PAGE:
Source: Cashmoneys
Price: £15.99
Where To Get It: Steam

Hrm… Sometimes, it’s clear that you’re not having fun, be it a good or bad game. Sometimes, it’s clear that you’re having fun with a bad game. But with Crown Trick… Despite knowing it’s a well designed game… I’m not actually sure I’m having fun. And it feels awkward to say that.

Y’gotta respect a bird who wants to derring-a-doodle-doo.

The general story idea is a pretty cool one: There is a plague of nightmares upon the land, nightmares that draw people in, ne’er to return, and the last hope, the last of her world saving kind, is a child who appears to have no arms, aided by a large crown with a single, annoyed eye (generally speaking, not a sign that this assistance isn’t due to villainous ulterior motives, but that’s by the by.) And so a turn based, procedurally generated roguesortakindamaybelike begins, with shenanigans and buying stuff to improve future runs ahoy.

And make no mistake, it does interesting things with its formula, having a cool visual aesthetic, nice soundwork, and a cast of enemies and bosses that are interesting and challenging without being frustrating.

Except for Dr. Frank. Fuck that guy.

Like, you see those words, and you know he’s a bastard.

So, how does it change up the formula? Well, the level structure is more of an episode thing, with a unique final boss to each area, than a single sprawling “Beat this in one run.” It has familiars, which add special abilities to the list, interesting gimmicks in each area, and a variety of weapon types with their own quirks, such as the shotgun, which can either hit three enemies, one 2 tiles away, the other two on each side, or it can hit a single creature point blank 3 times in one shot. So yes, it’s a video game shotgun.

And, speaking of guns, the guns are… Honestly the weakest weapon type. It’s not that they don’t have powerful abilities, as the rifle can hit everything in a line within a 4 tile range, and the pistol’s final shot is a double-tap… But the clip is ridiculously small, so, unlike any other weapon type, it’s 2-4 shots, depending on the weapon, and then a turn wasted reloading. I’m sure some people like it, but it just feels less useful than, uhhh, every other weapon, including the axe, which, for best effect, needs multiple enemies right up in your face, ready to inflict pain.

Speaking of things that are of, at best, dubious use, the cursed statues and their “blessings.” Cursed chests, I’m fine with. They provide interesting little wrinkles that make you balance the risk and reward, like not being able to change weapons for three floors, bleeding until you kill an enemy, and an “everything dies in one hit, including you (except in boss fights), for 8 rooms.”

But when it came to the cursed statues and their “blessings”? The risk well outweighed the reward, every time. I had no incentive to fuck with them.

I never noticed this nice little touch when you’re dying (the zooming in, which makes for this interesting look.) But it is nice.

Okay, I’ve been bitching a lot, but this is, legitimately, well designed overall. The weapon types are, for the most part, pretty cool, and I’ve been most at home with the dual knives, which, yes, can only attack adjacent enemies… But the enemies it does attack, it fucks up, especially as you get more stun in on enemies trying to attack you. Oh, yes, the stun system is fun too. Even bosses can be stunned, with a single attack knocking 1 off the stun counter, more if they’re either attacking you, or trying to use a special ability. And naturally, once stunned, you can fuck them up at your leisure, until they’re not stunned, after which… Well, they can’t be stunned again for a certain amount of time, and you have to whittle down the counter as before, but… The damage has been done.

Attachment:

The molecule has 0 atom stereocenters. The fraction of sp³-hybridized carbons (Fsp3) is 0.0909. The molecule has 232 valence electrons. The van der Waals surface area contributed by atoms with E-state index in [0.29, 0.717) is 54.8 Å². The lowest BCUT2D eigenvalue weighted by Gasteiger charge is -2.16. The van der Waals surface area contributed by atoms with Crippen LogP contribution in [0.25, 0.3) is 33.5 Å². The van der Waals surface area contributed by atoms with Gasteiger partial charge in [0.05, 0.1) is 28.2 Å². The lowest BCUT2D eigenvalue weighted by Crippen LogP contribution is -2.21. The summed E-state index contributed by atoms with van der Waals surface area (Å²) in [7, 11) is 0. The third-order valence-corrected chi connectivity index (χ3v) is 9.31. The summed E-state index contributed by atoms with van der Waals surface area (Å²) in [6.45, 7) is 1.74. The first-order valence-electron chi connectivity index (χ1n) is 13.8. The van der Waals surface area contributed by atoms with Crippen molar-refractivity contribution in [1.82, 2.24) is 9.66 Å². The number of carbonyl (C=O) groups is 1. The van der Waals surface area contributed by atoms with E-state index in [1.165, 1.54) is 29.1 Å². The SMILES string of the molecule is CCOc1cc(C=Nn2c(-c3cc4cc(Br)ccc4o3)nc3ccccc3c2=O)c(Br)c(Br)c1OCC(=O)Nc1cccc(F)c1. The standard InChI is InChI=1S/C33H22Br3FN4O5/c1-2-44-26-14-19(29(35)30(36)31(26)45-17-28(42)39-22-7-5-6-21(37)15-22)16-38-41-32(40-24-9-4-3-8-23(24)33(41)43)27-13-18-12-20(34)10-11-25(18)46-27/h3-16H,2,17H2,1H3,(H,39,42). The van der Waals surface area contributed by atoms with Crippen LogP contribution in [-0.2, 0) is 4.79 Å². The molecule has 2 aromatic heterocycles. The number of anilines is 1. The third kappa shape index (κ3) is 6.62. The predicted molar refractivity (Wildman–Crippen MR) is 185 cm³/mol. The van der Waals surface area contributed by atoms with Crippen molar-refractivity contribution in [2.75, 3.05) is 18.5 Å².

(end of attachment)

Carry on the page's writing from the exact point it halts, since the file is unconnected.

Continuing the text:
There’s a fair amount of depth here, the game’s pretty accessible, it’s got some great visuals and good soundwork going on… And yet, I find myself unable to determine if I’m actually having fun with it. It’s still a good game, though, so maybe you’ll have an easier time working out if you’re having fun or not.

The Mad Welshman doesn’t have a lot to say here. Because review wizard needs coffee… Badly!

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Panzer Dragoon Remake (Review)

Source: Cashmoneys
Price: £19.49
Where To Get It: Steam

Ohhh boy. Panzer Dragoon was a classic of the rail shooters. A weird world and story that could have fit within the pages of Metal Hurlant, a system wherein you earned credits by doing well at the game, and had to basically finish it in one sitting… Yep, a classic, arcade hard game. Only seven levels, but oh boy, they’re all a ride… So yes, it’s twitchy. And replayable.

Look. At these beautiful. Environments.

Especially when, like me, you forget that you can change your direction of viewing with a keypress. Not least because the game, original and remake, doesn’t tutorialise. At all. You’d perhaps think that teensy bit of quality of life could have been put into said remake, but… Apparently not. See also “Both parts of the intro before you even get to the menu, hope you like 1920×1080 fullscreen until then.”

Funnily enough, no, no I do not. It’s annoying as hell to restore and max windows back to normal. Start in windowed mode is, as a general rule, going to get you less complaints like this.

Anyway, the game itself. The story is that a young man, Keil Fluge, who, chasing monsters, finds himself the owner of a blue dragon, and gets embroiled in an apocalyptic fight, in a post-apocalypse, no less, over Ancient technology (yes, capital letter. This is a post-apocalypse of a highly advanced society, of course they’re going to have left their potentially world ending shit lying around.) On his side, a blue dragon called Solo Wing. On the other, lots of gribbleys, an empire’s fleet, the Black Dragon, who Keil is charged to stop from getting to an Ancient obelisk.

The Black Dragon. It bad. It’s as cool looking as ours.